What do you get when you merge an Alien with a Maestrale, a race boot with a beef boot, an extraterrestrial with a cold northwesterly wind? You get an F1 race car, er, two-buckle touring boot! As Scarpa's signature backcountry touring boot, the F1 sits at the crossroads of out-of-this-world uphill speed and deep-powder charging on high-fat skis. The hinged Evo tongue on the F1 allows for excellent ankle range-of-motion on steeper skintracks and flatter slogs alike, while the high cuff and power-strap-based design means you'll blast down steep lines without reservation. To create that coveted power-to-weight ratio, the designers borrowed Alien technology by inserting carbon fiber into the lower shell in a splayed pattern that transfers power directly from your leg to the ski. A Grilamid cuff provides plentiful support when skiing in the front-seat and a scooped rear design means a turn in the back-seat won't end in a crash. The boot's lower is held together with a BOA system that cinches a generous 102mm last for just the right forefoot fit.
- Carbon Core Tech is fiber-reinforced nylon that makes the lower shell more rigid.
- Fast Buckle works in conjunction with a burly Velcro strap for simple and secure cuff.
- Alien style Boa® lacing system in the lower shell lets you dial in the perfect fit.
- SCARPA Intuition® liners (221g ) are heat moldable and preloaded with flex zones.
- Evo tongue is designed to flex with your leg and can be topped up with a power strap (+26g).
- UFO EVO soles are the latest in durable grip from the Vibram® family of overachievers.
- 62 degree range of motion is what your ankles would demand if they could talk.
- Dynafit Quick Insert fittings help make stepping into tech bindings a treat.
- Two forward lean settings let you tune your stance to match your style.
Update 2018/19: The iconic Scarpa F1 is still ahead of its time but in order to keep everyone happy with shiny boots, an updated paint job was brought to the table along with some Recco hardware in the power strap.
Update 2020/21: The Scarpa F1 has received a fabulous look for the 2021 year. Additionally, the F1 now has a small plastic extension on the lateral side of the lower shell to help guide the tongue over top, preventing it from occasionally snagging underneath when you don the boots.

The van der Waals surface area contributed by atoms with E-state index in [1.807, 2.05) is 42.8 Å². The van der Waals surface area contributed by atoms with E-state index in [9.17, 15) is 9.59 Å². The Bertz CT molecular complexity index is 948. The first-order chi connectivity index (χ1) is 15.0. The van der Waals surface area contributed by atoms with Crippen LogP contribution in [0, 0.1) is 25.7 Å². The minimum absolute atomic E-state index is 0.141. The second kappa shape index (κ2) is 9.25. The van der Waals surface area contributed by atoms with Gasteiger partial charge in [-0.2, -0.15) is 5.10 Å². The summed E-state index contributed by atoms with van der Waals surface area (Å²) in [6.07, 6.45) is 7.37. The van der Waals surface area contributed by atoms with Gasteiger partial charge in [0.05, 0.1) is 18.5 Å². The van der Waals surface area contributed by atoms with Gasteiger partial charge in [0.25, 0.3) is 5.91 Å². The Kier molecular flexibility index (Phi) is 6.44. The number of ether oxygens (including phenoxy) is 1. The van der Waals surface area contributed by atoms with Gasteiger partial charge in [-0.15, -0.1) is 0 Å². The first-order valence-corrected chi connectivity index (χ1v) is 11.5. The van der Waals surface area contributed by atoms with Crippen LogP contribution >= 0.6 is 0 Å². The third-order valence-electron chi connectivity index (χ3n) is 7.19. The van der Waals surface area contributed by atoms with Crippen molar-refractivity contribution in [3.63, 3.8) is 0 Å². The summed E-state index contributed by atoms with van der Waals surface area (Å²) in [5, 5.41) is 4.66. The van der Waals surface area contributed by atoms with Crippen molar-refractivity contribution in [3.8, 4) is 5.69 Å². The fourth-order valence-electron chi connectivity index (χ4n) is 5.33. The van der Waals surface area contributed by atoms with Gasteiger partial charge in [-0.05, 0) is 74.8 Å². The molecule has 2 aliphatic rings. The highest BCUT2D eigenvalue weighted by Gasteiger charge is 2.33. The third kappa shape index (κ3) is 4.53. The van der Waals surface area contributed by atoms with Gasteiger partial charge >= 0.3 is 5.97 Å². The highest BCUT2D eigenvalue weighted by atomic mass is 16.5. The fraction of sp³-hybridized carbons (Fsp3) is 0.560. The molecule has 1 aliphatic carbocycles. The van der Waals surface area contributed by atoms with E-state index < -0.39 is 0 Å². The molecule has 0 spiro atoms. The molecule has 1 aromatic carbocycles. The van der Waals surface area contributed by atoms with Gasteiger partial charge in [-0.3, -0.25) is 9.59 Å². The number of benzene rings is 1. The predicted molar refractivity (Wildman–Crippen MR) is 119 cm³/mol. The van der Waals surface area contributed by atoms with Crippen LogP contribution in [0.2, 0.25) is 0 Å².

|Weight (pair)||2496g 
||1 + BOA|
||Carbon infused nylon shell w/ Pebax tongue|
||Intuition Pro Flex Evo|
||Vibram UFO Evo|
|Skimo Co Says|
|Usage||Light & fast touring|
|Notes||Classic ski/walk mode mechanism|
|Bottom Line||Alien-infused touring|
|Compare to other Touring Boots|
Questions & Reviews
Obviously looking for a trouble free yet well skiing fit. Atm I tour in older 27.5 306BSL Dynafits.
Generally, for a foot that's 270mm on the dot we would put you in the 26.5/27 shell. However, it does also depend on the overall volume of your foot and whether the F1 would be a good fit for you in the first place. To delve deeper into fit, we recommend filling out our online Boot Fitter!
LT/XT are listed as stiffer, but these are beefier + tongue so I'd imagine they inherently ski better
- The LT's (which I also have tried) give up a lot when comes to skiability. I would go with the classic F1's, personally.
- Some people seem to remove the top strap (liner focused). I find this to be a "must keep" as you can really get good purchase on the top of the cuff which helps when its bumpy.
- Think the boot skis best in the "+" position on the flip switch - personal preference but think the forward lean helps given the static nature of the walk mode lock mechanism (like all Scarpa's)
- Much easier on/off than the Maestrale
Recently spent a week living in these boots while skiing the Haute Route. I noticed that others (specifically in Maestrale's and other boots without a BOA) suffered from the issue of having the boot be too loose when in walk mode and therefore destroying the foot with blisters. The BOA system and top strap here are great to eliminate that issue as they allow you to get full ROM when in walk mode, but also keep the foot tight in the liner to avoid issues from rubbing.
The only thing I dislike (which is SO minor), is that when you take the liners out to dry you have to be careful not to push down the interior plastic protector/sealing around the walk lever when you put the liners back in. I accidentally have pushed it down a few times, and you quickly wonder why your heel is in pain. Luckily, an easy thing to be mindful of and does not hurt the boot. Just can add a minute of annoyance at the trail head.